What C-level executives really think about CMOs

Diana O’Brien, Jennifer Veenstra & Tim Murphy

Chief marketing officers (CMO) are under enormous pressure. They’re expected to deliver ever-improving results for marketing activities, manage the explosion of customer channels and own customer strategy — while still running legacy tactical initiatives like ad campaigns. It’s no wonder their average tenure is the shortest of all C-suite roles.

To understand how CMOs assess their abilities, and to see how their colleagues think they measure up, we surveyed 575 Fortune 500 C-suite executives (principally CEOs, CFOs, CIOs and CTOs) and conducted 19 in-depth interviews. Here’s what we found:

Cmos suffer from a crisis of confidence. Only 5 percent of CMOs are highly confident in their ability to affect strategic decision-making and the overall direction of the business, and to garner support for their initiatives among their peers. That’s the lowest self-ranking of anyone in the C-suite. But there’s good news:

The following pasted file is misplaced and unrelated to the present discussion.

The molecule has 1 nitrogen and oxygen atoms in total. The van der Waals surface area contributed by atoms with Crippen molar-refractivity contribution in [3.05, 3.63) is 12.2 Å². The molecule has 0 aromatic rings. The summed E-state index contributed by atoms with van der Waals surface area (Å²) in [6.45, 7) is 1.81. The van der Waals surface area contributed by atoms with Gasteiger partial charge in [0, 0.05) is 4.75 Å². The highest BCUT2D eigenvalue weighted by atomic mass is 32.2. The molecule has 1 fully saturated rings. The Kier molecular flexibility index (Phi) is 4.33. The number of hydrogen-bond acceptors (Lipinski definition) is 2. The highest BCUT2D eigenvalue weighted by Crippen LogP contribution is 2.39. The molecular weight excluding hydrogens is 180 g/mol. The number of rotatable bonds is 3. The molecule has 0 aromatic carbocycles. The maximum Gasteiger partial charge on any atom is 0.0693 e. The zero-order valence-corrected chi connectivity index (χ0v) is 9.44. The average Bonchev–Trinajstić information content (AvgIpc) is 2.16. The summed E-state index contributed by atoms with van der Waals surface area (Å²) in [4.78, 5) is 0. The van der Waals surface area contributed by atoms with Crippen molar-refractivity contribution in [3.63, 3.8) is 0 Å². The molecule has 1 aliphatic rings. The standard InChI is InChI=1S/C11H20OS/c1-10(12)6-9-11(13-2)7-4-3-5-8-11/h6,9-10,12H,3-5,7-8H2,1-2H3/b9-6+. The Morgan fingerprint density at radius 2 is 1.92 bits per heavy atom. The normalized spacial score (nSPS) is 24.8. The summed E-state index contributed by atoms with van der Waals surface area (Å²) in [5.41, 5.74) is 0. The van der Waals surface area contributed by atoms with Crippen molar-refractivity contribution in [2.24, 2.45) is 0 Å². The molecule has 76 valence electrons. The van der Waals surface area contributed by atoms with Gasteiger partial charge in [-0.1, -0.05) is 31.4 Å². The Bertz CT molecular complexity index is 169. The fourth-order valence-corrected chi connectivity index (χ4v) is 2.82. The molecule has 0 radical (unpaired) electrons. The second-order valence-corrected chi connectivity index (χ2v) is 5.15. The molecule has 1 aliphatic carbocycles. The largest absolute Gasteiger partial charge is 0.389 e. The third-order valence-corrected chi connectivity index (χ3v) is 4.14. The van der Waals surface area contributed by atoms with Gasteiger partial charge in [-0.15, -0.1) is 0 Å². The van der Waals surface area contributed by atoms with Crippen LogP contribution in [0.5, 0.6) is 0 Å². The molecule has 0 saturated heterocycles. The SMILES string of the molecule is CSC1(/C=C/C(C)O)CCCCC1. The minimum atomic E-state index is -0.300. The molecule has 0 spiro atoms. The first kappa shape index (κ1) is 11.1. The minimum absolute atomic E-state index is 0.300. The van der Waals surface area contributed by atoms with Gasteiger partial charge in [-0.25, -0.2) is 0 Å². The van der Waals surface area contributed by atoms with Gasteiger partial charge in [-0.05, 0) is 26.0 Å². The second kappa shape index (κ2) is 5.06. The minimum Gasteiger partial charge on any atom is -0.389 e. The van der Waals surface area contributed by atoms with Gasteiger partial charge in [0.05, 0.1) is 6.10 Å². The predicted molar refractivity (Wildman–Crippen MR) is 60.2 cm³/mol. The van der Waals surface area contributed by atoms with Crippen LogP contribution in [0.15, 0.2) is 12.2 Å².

Cmos’ lack of confidence is largely unwarranted. Most C-suite executives rate CMOs’ performance more highly than CMOs themselves do. In nearly all cases, most C-suite players respect— and lean on — the CMO’s expertise and feel that CMOs deliver effectively on many fronts.

Csos and COOs still need some convincing. CSOs are particularly doubtful of CMOs’ ability to demonstrate a financial impact and to persuade others to support their initiatives. COOs are looking to CMOs to step up their game across the board, especially in demonstrating a financial impact.

Cmos should lead with their strengths. If there’s one area the C-suite is telling us CMOs need to focus on, it’s collaboration. Only 17 percent of C-suite executives in our study reported having collaborated with CMOs over the previous 12 months. More broadly, CMOs should seek ways to use their understanding of customers to help C-suite colleagues reach their goals. Finally, CMOs should leverage the support of their biggest advocate, the CEO, by asking for an endorsement of their collaborative efforts.

Diana O’Brien is the global chief marketing officer for Deloitte. Jennifer Veenstra is a managing director with Deloitte Consulting Llp. and leads Deloitte’s CMO program. Tim Murphy is a researcher and analytical scientist at Deloitte Services LP.


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